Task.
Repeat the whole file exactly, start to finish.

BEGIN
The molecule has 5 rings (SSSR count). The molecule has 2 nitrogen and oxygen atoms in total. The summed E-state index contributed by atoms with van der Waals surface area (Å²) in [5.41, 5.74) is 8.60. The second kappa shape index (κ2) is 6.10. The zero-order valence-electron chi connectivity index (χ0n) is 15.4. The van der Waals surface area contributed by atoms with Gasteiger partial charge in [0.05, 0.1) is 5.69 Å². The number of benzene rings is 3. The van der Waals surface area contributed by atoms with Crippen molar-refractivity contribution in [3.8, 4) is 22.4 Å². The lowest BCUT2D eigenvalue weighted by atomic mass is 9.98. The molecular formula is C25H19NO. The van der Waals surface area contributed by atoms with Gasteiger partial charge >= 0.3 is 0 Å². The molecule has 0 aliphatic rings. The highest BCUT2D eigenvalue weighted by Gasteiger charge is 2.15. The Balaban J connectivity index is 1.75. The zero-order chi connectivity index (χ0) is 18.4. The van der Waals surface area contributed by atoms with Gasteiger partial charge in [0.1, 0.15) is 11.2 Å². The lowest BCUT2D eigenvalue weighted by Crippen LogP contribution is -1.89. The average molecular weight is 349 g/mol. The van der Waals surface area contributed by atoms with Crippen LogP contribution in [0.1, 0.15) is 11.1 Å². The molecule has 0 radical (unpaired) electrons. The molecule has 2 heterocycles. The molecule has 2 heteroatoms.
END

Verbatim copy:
The molecule has 5 rings (SSSR count). The molecule has 2 nitrogen and oxygen atoms in total. The summed E-state index contributed by atoms with van der Waals surface area (Å²) in [5.41, 5.74) is 8.60. The second kappa shape index (κ2) is 6.10. The zero-order valence-electron chi connectivity index (χ0n) is 15.4. The van der Waals surface area contributed by atoms with Gasteiger partial charge in [0.05, 0.1) is 5.69 Å². The number of benzene rings is 3. The van der Waals surface area contributed by atoms with Crippen molar-refractivity contribution in [3.8, 4) is 22.4 Å². The lowest BCUT2D eigenvalue weighted by atomic mass is 9.98. The molecular formula is C25H19NO. The van der Waals surface area contributed by atoms with Gasteiger partial charge >= 0.3 is 0 Å². The molecule has 0 aliphatic rings. The highest BCUT2D eigenvalue weighted by Gasteiger charge is 2.15. The Balaban J connectivity index is 1.75. The zero-order chi connectivity index (χ0) is 18.4. The van der Waals surface area contributed by atoms with Gasteiger partial charge in [0.1, 0.15) is 11.2 Å². The lowest BCUT2D eigenvalue weighted by Crippen LogP contribution is -1.89. The average molecular weight is 349 g/mol. The van der Waals surface area contributed by atoms with Crippen LogP contribution in [0.1, 0.15) is 11.1 Å². The molecule has 0 radical (unpaired) electrons. The molecule has 2 heterocycles. The molecule has 2 heteroatoms.